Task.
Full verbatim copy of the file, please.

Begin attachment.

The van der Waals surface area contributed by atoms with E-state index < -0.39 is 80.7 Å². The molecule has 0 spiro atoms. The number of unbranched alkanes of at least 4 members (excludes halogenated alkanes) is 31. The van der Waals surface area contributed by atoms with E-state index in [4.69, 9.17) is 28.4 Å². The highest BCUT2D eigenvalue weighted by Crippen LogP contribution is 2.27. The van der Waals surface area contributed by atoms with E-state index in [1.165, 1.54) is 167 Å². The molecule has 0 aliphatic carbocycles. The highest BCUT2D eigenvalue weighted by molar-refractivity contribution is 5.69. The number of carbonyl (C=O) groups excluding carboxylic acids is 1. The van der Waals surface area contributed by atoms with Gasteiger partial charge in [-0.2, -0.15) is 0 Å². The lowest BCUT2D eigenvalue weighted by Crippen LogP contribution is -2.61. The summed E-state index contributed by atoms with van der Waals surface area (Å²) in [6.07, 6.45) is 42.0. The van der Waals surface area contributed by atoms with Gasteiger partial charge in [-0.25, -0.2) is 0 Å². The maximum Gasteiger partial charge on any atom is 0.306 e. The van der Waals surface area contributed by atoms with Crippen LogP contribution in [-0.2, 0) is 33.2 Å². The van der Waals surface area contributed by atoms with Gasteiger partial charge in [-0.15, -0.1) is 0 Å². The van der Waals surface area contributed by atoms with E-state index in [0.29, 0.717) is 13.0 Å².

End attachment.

The van der Waals surface area contributed by atoms with E-state index < -0.39 is 80.7 Å². The molecule has 0 spiro atoms. The number of unbranched alkanes of at least 4 members (excludes halogenated alkanes) is 31. The van der Waals surface area contributed by atoms with E-state index in [4.69, 9.17) is 28.4 Å². The highest BCUT2D eigenvalue weighted by Crippen LogP contribution is 2.27. The van der Waals surface area contributed by atoms with E-state index in [1.165, 1.54) is 167 Å². The molecule has 0 aliphatic carbocycles. The highest BCUT2D eigenvalue weighted by molar-refractivity contribution is 5.69. The number of carbonyl (C=O) groups excluding carboxylic acids is 1. The van der Waals surface area contributed by atoms with Gasteiger partial charge in [-0.2, -0.15) is 0 Å². The lowest BCUT2D eigenvalue weighted by Crippen LogP contribution is -2.61. The summed E-state index contributed by atoms with van der Waals surface area (Å²) in [6.07, 6.45) is 42.0. The van der Waals surface area contributed by atoms with Gasteiger partial charge in [-0.25, -0.2) is 0 Å². The maximum Gasteiger partial charge on any atom is 0.306 e. The van der Waals surface area contributed by atoms with Crippen LogP contribution in [-0.2, 0) is 33.2 Å². The van der Waals surface area contributed by atoms with Gasteiger partial charge in [-0.15, -0.1) is 0 Å². The van der Waals surface area contributed by atoms with E-state index in [0.29, 0.717) is 13.0 Å².